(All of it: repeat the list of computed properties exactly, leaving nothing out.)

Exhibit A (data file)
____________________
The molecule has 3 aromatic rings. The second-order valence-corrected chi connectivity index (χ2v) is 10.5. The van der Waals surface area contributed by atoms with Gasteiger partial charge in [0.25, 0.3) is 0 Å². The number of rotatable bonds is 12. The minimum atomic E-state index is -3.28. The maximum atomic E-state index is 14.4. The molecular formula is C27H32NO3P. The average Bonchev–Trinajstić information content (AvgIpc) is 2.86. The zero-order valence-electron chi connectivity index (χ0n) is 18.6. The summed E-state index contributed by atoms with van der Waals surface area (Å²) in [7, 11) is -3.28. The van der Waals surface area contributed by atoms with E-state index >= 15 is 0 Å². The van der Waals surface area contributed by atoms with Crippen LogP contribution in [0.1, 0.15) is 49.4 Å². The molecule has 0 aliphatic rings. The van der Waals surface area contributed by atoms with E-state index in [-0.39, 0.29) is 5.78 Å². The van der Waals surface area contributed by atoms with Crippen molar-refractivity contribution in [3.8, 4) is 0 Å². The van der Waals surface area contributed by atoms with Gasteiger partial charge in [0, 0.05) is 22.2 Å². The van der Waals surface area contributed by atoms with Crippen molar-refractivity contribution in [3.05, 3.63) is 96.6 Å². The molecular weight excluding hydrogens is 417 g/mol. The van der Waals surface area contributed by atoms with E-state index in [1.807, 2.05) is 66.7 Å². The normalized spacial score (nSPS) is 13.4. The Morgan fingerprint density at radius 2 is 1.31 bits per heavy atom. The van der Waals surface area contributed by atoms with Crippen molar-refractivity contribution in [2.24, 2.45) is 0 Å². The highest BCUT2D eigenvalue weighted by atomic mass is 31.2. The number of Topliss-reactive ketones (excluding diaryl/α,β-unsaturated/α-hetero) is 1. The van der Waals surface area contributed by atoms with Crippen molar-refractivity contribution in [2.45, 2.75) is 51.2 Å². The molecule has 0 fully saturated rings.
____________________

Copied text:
The molecule has 3 aromatic rings. The second-order valence-corrected chi connectivity index (χ2v) is 10.5. The van der Waals surface area contributed by atoms with Gasteiger partial charge in [0.25, 0.3) is 0 Å². The number of rotatable bonds is 12. The minimum atomic E-state index is -3.28. The maximum atomic E-state index is 14.4. The molecular formula is C27H32NO3P. The average Bonchev–Trinajstić information content (AvgIpc) is 2.86. The zero-order valence-electron chi connectivity index (χ0n) is 18.6. The summed E-state index contributed by atoms with van der Waals surface area (Å²) in [7, 11) is -3.28. The van der Waals surface area contributed by atoms with E-state index >= 15 is 0 Å². The van der Waals surface area contributed by atoms with Crippen LogP contribution in [0.1, 0.15) is 49.4 Å². The molecule has 0 aliphatic rings. The van der Waals surface area contributed by atoms with E-state index in [-0.39, 0.29) is 5.78 Å². The van der Waals surface area contributed by atoms with Crippen molar-refractivity contribution in [3.8, 4) is 0 Å². The van der Waals surface area contributed by atoms with Gasteiger partial charge in [0, 0.05) is 22.2 Å². The van der Waals surface area contributed by atoms with Crippen molar-refractivity contribution in [3.05, 3.63) is 96.6 Å². The molecular weight excluding hydrogens is 417 g/mol. The van der Waals surface area contributed by atoms with E-state index in [1.807, 2.05) is 66.7 Å². The normalized spacial score (nSPS) is 13.4. The Morgan fingerprint density at radius 2 is 1.31 bits per heavy atom. The van der Waals surface area contributed by atoms with Crippen molar-refractivity contribution in [2.24, 2.45) is 0 Å². The highest BCUT2D eigenvalue weighted by atomic mass is 31.2. The number of Topliss-reactive ketones (excluding diaryl/α,β-unsaturated/α-hetero) is 1. The van der Waals surface area contributed by atoms with Crippen molar-refractivity contribution in [2.45, 2.75) is 51.2 Å². The molecule has 0 fully saturated rings.